The concrete-floored room looks, at
first glance, like little more than a garage. There is a red tool
chest, its drawers labeled: "Hacksaws." "Allen wrenches." There are
stepladders and vise grips. There is also, at one end of the room, a
half-built spaceship, and everyone is wearing toe-to-fingertip
"Don't. Touch. Anything."
Bruce Jakosky says the words politely but tautly, like a protective father - which, effectively, he is. Jakosky is the principal investigator behind NASA's next mission to Mars, putting him in the vanguard of an arcane niche of science: planetary protection - the science of exploring space without messing it up.
As NASA pursues the search for life in the solar system, the cleanliness of robotic explorers is crucial to avoid contaminating other worlds. Contaminants from Earth could inadvertently kill life forms on other planets just as we discover that they exist.
The decontamination of spacecraft, an obscure arm of space science, has grown in importance as NASA turned its attention to places such as Mars, Titan and Europa that have environments that are potentially conducive to life.
Jakosky's immediate concern is a $671 million probe named the Mars Atmosphere and Volatile EvolutioN orbiter, or MAVEN, which Lockheed Martin Space Systems is building south of Denver.
The craft is scheduled to launch in late 2013. Its mission is to delve into Mars' transition from a wet and warm planet to one that is dry and cold - vital research for determining whether Mars ever harbored life.
The spacecraft needs to be scrubbed so that when it impacts Mars, it is carrying no more than 500,000 spores of microbial life, so few they could fit on the head of a pin. The goal is simple, said Jakosky, a University of Colorado at Boulder professor: "Don't contaminate Mars or jeopardize your science." The trick is in the execution.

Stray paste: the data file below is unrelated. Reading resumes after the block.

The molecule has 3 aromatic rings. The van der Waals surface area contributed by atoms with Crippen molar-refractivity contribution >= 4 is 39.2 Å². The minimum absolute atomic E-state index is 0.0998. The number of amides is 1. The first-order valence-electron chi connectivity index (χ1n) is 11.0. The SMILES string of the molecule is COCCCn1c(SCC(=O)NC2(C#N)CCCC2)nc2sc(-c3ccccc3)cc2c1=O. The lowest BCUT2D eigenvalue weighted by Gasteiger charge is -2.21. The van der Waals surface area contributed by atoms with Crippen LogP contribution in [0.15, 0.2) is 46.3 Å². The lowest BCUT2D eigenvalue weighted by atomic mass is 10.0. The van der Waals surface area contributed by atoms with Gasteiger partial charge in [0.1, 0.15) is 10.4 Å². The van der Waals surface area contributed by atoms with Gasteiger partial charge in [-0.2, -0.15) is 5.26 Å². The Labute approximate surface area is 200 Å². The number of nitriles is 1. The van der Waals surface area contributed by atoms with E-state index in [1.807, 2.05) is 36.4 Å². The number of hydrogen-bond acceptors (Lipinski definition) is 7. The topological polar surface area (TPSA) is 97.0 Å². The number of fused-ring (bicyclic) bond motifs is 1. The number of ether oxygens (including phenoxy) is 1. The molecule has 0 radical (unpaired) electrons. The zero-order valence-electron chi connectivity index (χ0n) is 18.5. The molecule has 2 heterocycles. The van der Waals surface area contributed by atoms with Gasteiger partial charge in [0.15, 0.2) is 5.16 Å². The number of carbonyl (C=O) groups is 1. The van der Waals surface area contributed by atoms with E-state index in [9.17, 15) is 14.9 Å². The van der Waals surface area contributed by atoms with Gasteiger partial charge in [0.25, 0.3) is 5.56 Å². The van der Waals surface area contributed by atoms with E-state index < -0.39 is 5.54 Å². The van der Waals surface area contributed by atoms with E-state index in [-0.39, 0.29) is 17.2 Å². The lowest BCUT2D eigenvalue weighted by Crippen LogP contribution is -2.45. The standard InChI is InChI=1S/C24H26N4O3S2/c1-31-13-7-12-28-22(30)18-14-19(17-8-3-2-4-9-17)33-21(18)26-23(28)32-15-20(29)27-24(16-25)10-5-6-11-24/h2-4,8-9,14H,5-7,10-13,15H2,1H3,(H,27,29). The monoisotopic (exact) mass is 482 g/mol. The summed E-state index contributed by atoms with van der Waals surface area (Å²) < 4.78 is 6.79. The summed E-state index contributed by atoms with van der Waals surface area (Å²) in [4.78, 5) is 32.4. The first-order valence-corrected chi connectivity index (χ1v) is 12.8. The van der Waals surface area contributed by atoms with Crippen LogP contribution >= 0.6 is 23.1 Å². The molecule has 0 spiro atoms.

Many of the achievements that marked the onset of the Space Age meant sending astronauts into space. Today, scientists have entered a gilded age of robotic space exploration.
The rover Curiosity that landed on Mars this summer is just one in a suite of machines that have been sent to study new corners of space. Other missions will send probes to intercept an asteroid and visit a distant moon that could contain three times as much water as Earth. It is an era fraught with anxiety for those who have the curious task of keeping space free of contamination.
"This business is not for the faint of heart," Jakosky says.
Planetary protection must operate on three levels at once.
First, spacecraft must not bring a potentially harmful level of microbes from Earth to another planet or celestial body. Scientists also must be careful not to mess up their own work - signs of extraterrestrial life could be "discovered" but could actually be false-positives born on a launch pad at Cape Canaveral.
"Taking life from Florida to Mars might give you the wrong impression about Mars," said John D. Rummel, NASA's former planetary protection officer, now a professor of biology at East Carolina University.
Most pressingly, when robots or astronauts return with samples from space, scientists must take care not to expose the Earth to alien contaminants. No one knows what would happen - probably nothing, but considering how the Earth struggles with its own
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